Open Letter from Phuketwan to a Leading Thai Businessman
Mr William Heinecke,
Minor International Plc
Dear Mr Heinecke,
PHUKETWAN hopes your large and growing investments in Thailand, Australia and elsewhere continue to flourish, but we feel that we have to warn you about a serious menace that is growing just as fast.
It seems to us that a man investing billions on the strength of Thailand's reputation needs to understand that Thailand's reputation is now being damaged by the Royal Thai Navy in a landmark case against two Phuketwan journalists.
The action has been heavily criticised by the UN human rights body and many other rights groups, inside and outside Thailand. There has even been one street protest in Melbourne, and there will be more.
The big danger is that if the Royal Thai Navy does not end the case, it will inevitably, in the short term and the long term, damage investment and tourism in Thailand.
Why? Because in democracies, the military does not become a bully and sue the media. If there's a problem, admirals in Australia, the US, Britain and other democracies will pick up the telephone and complain to an editor, or call a media conference.
Thailand has some bad laws covering criminal defamation and the Computer Crimes Act that don't exist in other democracies, where disputes between the military and the media are amicably settled.
The positive aspect of this misguided case, with a good organisation using bad laws, is that it will draw attention to two key issues: the need for media freedom in Thailand and the appalling treatment of thousands of Rohingya boatpeople being trafficked through Thailand.
This foolish action by one or two ill-advised people in the Royal Thai Navy is likely to contribute to two disasters: Thailand sliding down both the US Human Trafficking Watchlist and the World Press Media Freedom List.
We would hope a maturing democracy would be righting the wrongs in both issues. But democracy in Thailand is now on the nose, thanks to the Navy.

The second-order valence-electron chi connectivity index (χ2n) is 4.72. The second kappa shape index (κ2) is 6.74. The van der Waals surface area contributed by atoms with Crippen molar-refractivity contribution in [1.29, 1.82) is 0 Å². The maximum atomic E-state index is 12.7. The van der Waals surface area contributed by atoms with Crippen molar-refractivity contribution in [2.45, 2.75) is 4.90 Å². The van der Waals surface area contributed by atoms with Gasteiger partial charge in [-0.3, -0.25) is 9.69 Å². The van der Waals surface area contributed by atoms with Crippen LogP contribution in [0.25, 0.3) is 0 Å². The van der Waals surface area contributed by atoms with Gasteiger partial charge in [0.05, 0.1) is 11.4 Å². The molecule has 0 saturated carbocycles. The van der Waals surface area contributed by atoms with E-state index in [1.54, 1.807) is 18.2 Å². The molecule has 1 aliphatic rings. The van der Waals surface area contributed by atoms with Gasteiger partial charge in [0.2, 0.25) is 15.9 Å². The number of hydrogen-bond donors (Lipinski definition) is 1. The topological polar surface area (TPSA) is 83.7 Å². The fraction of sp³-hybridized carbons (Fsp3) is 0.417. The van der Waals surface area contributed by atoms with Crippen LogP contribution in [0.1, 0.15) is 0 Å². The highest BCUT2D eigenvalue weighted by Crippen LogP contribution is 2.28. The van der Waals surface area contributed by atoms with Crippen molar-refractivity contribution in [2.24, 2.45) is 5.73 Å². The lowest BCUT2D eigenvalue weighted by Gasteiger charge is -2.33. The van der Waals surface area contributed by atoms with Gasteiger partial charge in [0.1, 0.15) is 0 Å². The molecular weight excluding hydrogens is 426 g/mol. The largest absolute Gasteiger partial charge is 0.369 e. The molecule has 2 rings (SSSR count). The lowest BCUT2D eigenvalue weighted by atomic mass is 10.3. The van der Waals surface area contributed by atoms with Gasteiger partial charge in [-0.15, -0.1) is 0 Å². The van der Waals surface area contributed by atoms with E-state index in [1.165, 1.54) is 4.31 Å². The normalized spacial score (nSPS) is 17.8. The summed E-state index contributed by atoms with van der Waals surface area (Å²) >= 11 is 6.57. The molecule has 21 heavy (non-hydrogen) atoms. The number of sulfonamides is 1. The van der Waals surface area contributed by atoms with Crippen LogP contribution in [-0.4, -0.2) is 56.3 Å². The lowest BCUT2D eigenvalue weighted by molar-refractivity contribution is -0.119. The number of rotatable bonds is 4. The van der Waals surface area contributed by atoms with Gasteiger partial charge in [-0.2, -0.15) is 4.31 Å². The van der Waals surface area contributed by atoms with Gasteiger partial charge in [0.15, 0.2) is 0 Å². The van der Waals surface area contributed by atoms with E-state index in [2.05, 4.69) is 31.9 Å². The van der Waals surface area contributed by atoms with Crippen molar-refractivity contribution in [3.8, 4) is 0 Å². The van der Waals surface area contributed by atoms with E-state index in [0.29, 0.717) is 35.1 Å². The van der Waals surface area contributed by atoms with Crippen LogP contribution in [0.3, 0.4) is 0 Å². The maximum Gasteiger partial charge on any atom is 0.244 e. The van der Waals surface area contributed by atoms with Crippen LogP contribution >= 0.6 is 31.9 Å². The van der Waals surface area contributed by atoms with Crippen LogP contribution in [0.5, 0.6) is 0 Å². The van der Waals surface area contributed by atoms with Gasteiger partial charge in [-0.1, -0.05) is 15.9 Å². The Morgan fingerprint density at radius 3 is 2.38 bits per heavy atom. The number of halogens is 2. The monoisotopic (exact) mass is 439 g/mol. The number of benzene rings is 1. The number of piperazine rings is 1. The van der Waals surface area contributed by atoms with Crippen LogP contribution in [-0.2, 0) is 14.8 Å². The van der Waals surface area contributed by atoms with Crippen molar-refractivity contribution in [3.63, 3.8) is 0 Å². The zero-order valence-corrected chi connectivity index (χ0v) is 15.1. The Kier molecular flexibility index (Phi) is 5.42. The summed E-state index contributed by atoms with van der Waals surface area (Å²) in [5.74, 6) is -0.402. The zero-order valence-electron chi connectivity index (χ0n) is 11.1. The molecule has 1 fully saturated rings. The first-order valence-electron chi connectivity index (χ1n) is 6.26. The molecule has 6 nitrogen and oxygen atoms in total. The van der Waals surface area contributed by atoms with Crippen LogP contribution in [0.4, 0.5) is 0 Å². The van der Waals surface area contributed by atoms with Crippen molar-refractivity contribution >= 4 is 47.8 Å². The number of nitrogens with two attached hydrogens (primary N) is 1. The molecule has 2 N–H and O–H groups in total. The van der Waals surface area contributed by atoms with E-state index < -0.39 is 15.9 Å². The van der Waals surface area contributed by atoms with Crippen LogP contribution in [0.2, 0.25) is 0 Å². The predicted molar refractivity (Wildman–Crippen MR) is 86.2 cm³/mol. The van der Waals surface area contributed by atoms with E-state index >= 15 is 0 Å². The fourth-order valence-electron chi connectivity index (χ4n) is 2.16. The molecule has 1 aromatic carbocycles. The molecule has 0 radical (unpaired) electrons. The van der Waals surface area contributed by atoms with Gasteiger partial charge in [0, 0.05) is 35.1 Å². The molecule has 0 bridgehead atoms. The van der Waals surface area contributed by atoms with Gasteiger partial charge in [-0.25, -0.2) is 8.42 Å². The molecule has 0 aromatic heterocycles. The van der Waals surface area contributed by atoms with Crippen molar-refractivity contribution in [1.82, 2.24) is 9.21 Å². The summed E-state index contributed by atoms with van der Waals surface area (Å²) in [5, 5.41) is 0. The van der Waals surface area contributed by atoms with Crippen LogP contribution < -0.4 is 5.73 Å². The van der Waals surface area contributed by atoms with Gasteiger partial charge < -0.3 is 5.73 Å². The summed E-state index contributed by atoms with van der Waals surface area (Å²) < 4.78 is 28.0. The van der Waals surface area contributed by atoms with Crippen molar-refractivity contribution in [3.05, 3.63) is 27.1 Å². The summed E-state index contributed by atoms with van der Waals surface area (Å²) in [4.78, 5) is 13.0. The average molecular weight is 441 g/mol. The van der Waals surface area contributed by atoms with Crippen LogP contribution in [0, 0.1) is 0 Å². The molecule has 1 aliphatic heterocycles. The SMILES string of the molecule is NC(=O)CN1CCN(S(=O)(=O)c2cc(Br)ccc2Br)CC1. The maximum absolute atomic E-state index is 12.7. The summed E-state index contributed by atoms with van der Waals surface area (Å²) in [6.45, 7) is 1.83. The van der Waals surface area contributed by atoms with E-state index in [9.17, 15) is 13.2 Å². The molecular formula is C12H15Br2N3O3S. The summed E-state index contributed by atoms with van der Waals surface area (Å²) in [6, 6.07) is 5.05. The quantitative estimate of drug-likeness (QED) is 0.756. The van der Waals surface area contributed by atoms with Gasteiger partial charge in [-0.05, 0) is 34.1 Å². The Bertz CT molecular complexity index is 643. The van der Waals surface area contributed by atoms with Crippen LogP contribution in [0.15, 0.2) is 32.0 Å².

We remain surprised and shocked at this court action. Let's hope sensible commanders correct this mistake quickly.
Like you, we share an appreciation for the role the Royal Thai Navy plays in protecting and releasing turtles, sometimes at your Phuket and Andaman coast resorts.
Like you, we respect the role the Royal Thai Navy plays in rescuing tourists in trouble off the coast.
Like you, we deeply appreciate the way that the Royal Thai Navy rebuilt villages after the destruction of the Indian Ocean tsunami in 2004.
But when you next visit Australia to check on your growing investment there, you are likely to be asked why Thailand's military does not understand the basic need for media freedom in a democracy.
You are likely to be asked why the Royal Thai Navy remains so secretive and never discloses the truth about what happens to the Rohingya boatpeople off the coast and inside Thailand.
And you are likely to be asked why, if it's easy in Thailand to be prosecuted for republishing one single paragraph from Reuters news agency, any decent-minded tourist or investor would want to go there.
We ask you to use your influence to make sure Thailand's entire business community fully understands the issue and urges the Royal Thai Navy to stop damaging Thailand's reputation, before it's too late.
William Heinecke recently announced a further investment of five billion baht on Phuket. He also visited Australia, where his hospitality investments are growing rapidly. The MINT group employs about 40,000 people in Thailand and is noted for its quality approach.
Phuketwan is taking part in a 30-day countdown to the 30th anniversary of World Media Freedom Day on May 3.